2012 Certificate: 18


Kate Beckinsale returns as the va-va-voom vampire Selene in the fourth instalment of the bloodsuckers and werewolves saga. This time, both vampire and lycan clans are forced to bite the silver bullet when humans discover their existence and plan to wipe them all out. The stakes are high and the action's as ferocious as ever as the three tribes go to war.


  • Måns Mårlind

  • Björn Stein


  • Kate Beckinsale

  • Stephen Rea

  • Charles Dance

  • Theo James

  • India Eisley


Bodice-ripping bloodsucker Selene, played once more by Kate Beckinsale, is back to take on all-comers as the centuries-old conflict between lycans and vampires continues to rage.

Only this time the humans have found out about it and set about eradicating both species for their own protection.

Just as Selene is about to escape the 'purge' with her human-turned-hybrid beau Michael, she is captured and put in cryogenic suspension for 12 years.

Once she awakes however, she escapes to find a futuristic world which looks suspiciously like our own. There she has to rescue the daughter she never knew she had and shoot lots of stuff in order to save the day from an evil bio-chemical company.

In truth none of it really matters. At the end of the day Underworld: Awakening does away with those messy distractions like plot, characterisation and dialogue and instead simply staggers between action sequences on a wafer thin premise that's basically a re-iteration of the previous three films only with the addition of characters that we don't know, and don't particularly care about.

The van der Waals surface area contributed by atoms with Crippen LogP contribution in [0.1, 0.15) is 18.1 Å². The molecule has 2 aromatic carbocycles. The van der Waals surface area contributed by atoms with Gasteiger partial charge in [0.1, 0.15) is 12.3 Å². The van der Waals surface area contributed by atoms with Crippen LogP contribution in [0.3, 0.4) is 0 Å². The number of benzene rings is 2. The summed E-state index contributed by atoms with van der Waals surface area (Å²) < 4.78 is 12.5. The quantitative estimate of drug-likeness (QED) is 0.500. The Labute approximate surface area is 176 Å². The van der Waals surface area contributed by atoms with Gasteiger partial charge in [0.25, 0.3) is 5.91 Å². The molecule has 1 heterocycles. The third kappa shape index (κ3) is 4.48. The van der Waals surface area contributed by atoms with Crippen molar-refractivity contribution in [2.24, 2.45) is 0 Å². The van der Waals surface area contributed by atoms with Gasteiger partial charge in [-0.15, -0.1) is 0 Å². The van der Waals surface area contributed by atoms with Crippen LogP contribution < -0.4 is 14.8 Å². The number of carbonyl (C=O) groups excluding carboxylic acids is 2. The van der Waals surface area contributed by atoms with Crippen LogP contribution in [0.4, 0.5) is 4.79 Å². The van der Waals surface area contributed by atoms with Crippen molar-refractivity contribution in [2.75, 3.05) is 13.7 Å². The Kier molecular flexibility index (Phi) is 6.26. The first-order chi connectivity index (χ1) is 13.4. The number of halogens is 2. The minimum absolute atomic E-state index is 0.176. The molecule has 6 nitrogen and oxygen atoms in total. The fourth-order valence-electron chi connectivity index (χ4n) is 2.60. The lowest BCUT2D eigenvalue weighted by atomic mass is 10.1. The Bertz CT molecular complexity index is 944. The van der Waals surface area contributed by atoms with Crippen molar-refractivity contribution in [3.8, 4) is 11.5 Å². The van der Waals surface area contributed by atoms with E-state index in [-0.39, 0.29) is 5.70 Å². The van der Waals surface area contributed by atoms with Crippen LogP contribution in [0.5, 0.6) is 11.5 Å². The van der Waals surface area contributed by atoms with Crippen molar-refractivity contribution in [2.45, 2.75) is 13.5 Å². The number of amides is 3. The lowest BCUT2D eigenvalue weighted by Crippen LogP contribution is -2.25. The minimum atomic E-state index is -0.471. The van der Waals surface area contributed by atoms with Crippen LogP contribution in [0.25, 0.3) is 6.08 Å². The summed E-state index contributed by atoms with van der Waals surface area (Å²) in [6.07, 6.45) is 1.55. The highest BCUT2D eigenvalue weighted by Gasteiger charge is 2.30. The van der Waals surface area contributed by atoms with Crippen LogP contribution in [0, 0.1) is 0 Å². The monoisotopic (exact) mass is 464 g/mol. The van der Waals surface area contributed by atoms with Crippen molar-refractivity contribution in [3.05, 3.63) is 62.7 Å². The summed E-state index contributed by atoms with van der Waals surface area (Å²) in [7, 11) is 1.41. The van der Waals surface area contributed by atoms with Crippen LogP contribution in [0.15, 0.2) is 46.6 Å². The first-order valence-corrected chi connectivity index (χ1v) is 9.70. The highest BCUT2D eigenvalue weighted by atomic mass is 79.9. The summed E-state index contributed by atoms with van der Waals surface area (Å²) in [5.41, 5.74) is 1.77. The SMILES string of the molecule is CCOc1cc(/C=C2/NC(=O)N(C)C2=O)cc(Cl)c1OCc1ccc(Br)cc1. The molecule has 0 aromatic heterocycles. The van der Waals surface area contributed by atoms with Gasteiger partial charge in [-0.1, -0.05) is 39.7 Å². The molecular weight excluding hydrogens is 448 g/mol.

Indeed the most interesting ideas here are done away with in a short montage at the start of the film; a combination of grainy footage and faux news reports that covers the 'purge' which no doubt would have made an altogether more engaging premise.

There's no doubt this is likely to appeal to the adolescent audience that it's aimed at, as well as those cinemagoers who are looking to give their higher functions the night off. But it's hard to get over the feeling that fans are being cheated with a film designed to extract the admission fee from their wallets whilst offering very little in return.

In short, it's big, loud and not especially clever. But Underworld's saving grace is that it doesn't pretend to be anything else. And at a breezy 88 minutes long it doesn't outstay it's welcome...just.